Walt Whitman Sings the Song of the Redwoods

Whitman in 1875 by Thomas Dewing [Public domain]

Though Whitman may never have “[Faced] west, from California’s shores,” as he trumpeted in one California poem, his opening stanzas resounded with authenticity. I expected the rest of the poem to be a testament to the grace and beauty of the redwood-covered hills and a condemnation of the jack-screw men intent on plundering ancient natural resources. Then I reached the line which read, “not of the past only, but of the future.” Uh-oh. Continue Reading →

Billie Holiday: Master Storyteller

Billie Holiday in Downbeat Magazine, Feb. 1947 [Public Domain]

After listening carefully to her recordings over many years, I’ve come to appreciate the amount of effort Billie Holiday invested in each song and what a skillfully crafted stylist she was. Billie Holiday was no accident of nature. She was a skillful storyteller and has many lessons to offer. Continue Reading →

José Martí Memorial, Cuba in Miniature

José Martí Memorial, Havana

Perhaps Cuba’s most memorable patriot and National Hero, José Martí was born in Havana in 1853 and spent twenty-four years in exile. The José Martí Memorial that dominates Plaza de la Revolución in Havana’s Vedado district, aside from being the tallest structure in Havana, has a story as long and complicated as Cuba itself. Continue Reading →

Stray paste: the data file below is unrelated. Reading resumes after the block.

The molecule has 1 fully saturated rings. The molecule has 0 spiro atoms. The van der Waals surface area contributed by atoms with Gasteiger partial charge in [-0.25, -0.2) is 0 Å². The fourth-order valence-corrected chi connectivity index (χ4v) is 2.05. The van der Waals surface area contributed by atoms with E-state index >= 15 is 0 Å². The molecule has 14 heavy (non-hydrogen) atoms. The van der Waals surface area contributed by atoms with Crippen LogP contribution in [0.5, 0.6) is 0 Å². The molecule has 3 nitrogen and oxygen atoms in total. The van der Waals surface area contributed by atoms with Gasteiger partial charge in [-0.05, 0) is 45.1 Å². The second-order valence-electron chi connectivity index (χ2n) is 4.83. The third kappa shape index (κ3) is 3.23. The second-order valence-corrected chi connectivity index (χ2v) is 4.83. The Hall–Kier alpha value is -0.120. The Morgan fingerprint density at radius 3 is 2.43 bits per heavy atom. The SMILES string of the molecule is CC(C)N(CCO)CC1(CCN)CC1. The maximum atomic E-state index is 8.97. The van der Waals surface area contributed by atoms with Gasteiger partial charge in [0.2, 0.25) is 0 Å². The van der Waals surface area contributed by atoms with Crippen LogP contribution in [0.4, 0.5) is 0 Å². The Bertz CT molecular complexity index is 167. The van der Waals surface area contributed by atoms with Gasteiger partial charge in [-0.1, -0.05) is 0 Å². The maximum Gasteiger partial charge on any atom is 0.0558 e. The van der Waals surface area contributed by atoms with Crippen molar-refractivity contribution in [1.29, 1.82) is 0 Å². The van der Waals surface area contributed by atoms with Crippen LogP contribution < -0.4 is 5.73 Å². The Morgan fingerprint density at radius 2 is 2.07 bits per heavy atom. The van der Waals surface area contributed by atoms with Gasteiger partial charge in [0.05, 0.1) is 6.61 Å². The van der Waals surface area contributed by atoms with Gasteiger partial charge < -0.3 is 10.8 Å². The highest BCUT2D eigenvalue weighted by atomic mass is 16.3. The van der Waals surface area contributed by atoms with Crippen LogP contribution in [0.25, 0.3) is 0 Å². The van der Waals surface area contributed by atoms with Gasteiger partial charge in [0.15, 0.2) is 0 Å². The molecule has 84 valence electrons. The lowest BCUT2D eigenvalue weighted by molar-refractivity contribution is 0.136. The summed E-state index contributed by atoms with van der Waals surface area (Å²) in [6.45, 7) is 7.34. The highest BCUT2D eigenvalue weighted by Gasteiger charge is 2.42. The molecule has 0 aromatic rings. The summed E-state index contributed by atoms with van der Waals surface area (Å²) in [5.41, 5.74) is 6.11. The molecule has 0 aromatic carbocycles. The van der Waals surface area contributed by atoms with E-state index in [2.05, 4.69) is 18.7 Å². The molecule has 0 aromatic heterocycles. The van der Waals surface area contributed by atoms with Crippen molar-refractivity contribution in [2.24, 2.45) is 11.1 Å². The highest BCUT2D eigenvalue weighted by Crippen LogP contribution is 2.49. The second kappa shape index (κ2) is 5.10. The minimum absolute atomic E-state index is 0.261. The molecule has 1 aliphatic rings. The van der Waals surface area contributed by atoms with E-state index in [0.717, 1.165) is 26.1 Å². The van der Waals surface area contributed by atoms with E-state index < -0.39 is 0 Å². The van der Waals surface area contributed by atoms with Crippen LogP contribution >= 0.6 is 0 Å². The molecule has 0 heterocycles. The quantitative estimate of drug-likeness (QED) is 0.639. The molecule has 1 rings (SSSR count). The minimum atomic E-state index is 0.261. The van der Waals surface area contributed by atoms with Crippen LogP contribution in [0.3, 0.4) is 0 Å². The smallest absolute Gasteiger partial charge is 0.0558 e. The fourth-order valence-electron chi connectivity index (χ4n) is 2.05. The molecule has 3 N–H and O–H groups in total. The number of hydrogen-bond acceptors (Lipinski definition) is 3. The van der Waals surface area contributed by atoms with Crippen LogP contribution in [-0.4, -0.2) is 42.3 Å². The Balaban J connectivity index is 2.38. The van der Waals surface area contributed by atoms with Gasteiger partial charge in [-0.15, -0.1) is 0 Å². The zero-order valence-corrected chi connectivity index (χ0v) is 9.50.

William Walker: American President of Nicaragua

Mathew Brady [Public domain], via Wikimedia Commons

The person that would emerge as one of the era’s most ambitious filibusters was a young man from Nashville, Tennessee by the name of William Walker. Early in life, Walker demonstrated remarkable ambition and brilliance, earning degrees in both law and medicine by the time he was 25. A diminutive 5’2″ in stature, he relied on a robust charisma and commanding presence to develop his following and accomplish his goals. Continue Reading →

Waking Up in Berkeley

DJ, West Berkeley Graffiti

It’s a typical weekday morning and at 5:30, the clock radio kicks in. Disoriented, foggy with sleep, I have yet to realize what I’m hearing. Will I be tazed by a screeching Sun Ra freestyle romp that will jangle me out of bed? Repeatedly nudged by Native American chants that go on just a little too long? Irritated and then charmed by a beatified bebop bongo ballad? Continue Reading →

Cuffey’s Cove — Birthplace of a Novel

Looking South From Cuffey's Cove

How Cuffey’s Cove, a once thriving town on the Mendocino coast that is now a ghost town with 3 cemeteries, became the inspiration for the historical novel, The Relentless Harvest. Continue Reading →

Finding Grafton Tyler Brown, African American Artist

SF Lithographer Cover

My discovery of 19th century African American lithographer and painter Grafton Tyler Brown began with a search for a character for my novel-in-progress. Little did I know I would uncover such an intriguing story about an important and overlooked figure in northwestern art. Little did I know that the story would be found in a book that had yet to be released.
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